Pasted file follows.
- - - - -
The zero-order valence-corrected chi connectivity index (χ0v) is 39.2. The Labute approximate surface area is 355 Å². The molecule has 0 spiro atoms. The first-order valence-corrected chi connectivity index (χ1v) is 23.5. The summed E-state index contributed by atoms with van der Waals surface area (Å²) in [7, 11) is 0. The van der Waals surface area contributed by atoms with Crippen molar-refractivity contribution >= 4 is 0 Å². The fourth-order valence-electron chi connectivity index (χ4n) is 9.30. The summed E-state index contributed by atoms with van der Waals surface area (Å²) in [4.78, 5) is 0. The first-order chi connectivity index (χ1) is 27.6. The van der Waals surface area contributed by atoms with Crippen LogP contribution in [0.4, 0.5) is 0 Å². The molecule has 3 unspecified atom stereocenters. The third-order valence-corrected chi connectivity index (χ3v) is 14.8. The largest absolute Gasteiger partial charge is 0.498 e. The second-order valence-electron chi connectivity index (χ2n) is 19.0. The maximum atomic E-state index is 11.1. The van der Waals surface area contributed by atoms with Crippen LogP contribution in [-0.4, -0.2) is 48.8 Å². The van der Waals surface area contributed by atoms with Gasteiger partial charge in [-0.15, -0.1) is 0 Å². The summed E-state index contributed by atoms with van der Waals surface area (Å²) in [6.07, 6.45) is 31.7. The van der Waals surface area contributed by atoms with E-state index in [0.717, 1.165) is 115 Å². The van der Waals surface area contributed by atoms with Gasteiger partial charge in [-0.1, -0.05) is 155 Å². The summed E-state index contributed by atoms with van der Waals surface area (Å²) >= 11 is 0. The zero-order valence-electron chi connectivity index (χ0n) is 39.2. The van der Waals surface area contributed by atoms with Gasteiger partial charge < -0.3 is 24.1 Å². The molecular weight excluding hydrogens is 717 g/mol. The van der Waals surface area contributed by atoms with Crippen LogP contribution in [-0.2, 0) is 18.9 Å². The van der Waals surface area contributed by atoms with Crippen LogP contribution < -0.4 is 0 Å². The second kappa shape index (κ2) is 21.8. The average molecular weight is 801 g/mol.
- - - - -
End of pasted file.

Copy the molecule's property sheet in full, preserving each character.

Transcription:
The zero-order valence-corrected chi connectivity index (χ0v) is 39.2. The Labute approximate surface area is 355 Å². The molecule has 0 spiro atoms. The first-order valence-corrected chi connectivity index (χ1v) is 23.5. The summed E-state index contributed by atoms with van der Waals surface area (Å²) in [7, 11) is 0. The van der Waals surface area contributed by atoms with Crippen molar-refractivity contribution >= 4 is 0 Å². The fourth-order valence-electron chi connectivity index (χ4n) is 9.30. The summed E-state index contributed by atoms with van der Waals surface area (Å²) in [4.78, 5) is 0. The first-order chi connectivity index (χ1) is 27.6. The van der Waals surface area contributed by atoms with Crippen LogP contribution in [0.4, 0.5) is 0 Å². The molecule has 3 unspecified atom stereocenters. The third-order valence-corrected chi connectivity index (χ3v) is 14.8. The largest absolute Gasteiger partial charge is 0.498 e. The second-order valence-electron chi connectivity index (χ2n) is 19.0. The maximum atomic E-state index is 11.1. The van der Waals surface area contributed by atoms with Crippen LogP contribution in [-0.4, -0.2) is 48.8 Å². The van der Waals surface area contributed by atoms with Gasteiger partial charge in [-0.15, -0.1) is 0 Å². The summed E-state index contributed by atoms with van der Waals surface area (Å²) in [6.07, 6.45) is 31.7. The van der Waals surface area contributed by atoms with E-state index in [0.717, 1.165) is 115 Å². The van der Waals surface area contributed by atoms with Gasteiger partial charge in [-0.1, -0.05) is 155 Å². The summed E-state index contributed by atoms with van der Waals surface area (Å²) >= 11 is 0. The zero-order valence-electron chi connectivity index (χ0n) is 39.2. The van der Waals surface area contributed by atoms with Gasteiger partial charge < -0.3 is 24.1 Å². The molecular weight excluding hydrogens is 717 g/mol. The van der Waals surface area contributed by atoms with Crippen LogP contribution in [-0.2, 0) is 18.9 Å². The van der Waals surface area contributed by atoms with Crippen LogP contribution < -0.4 is 0 Å². The second kappa shape index (κ2) is 21.8. The average molecular weight is 801 g/mol.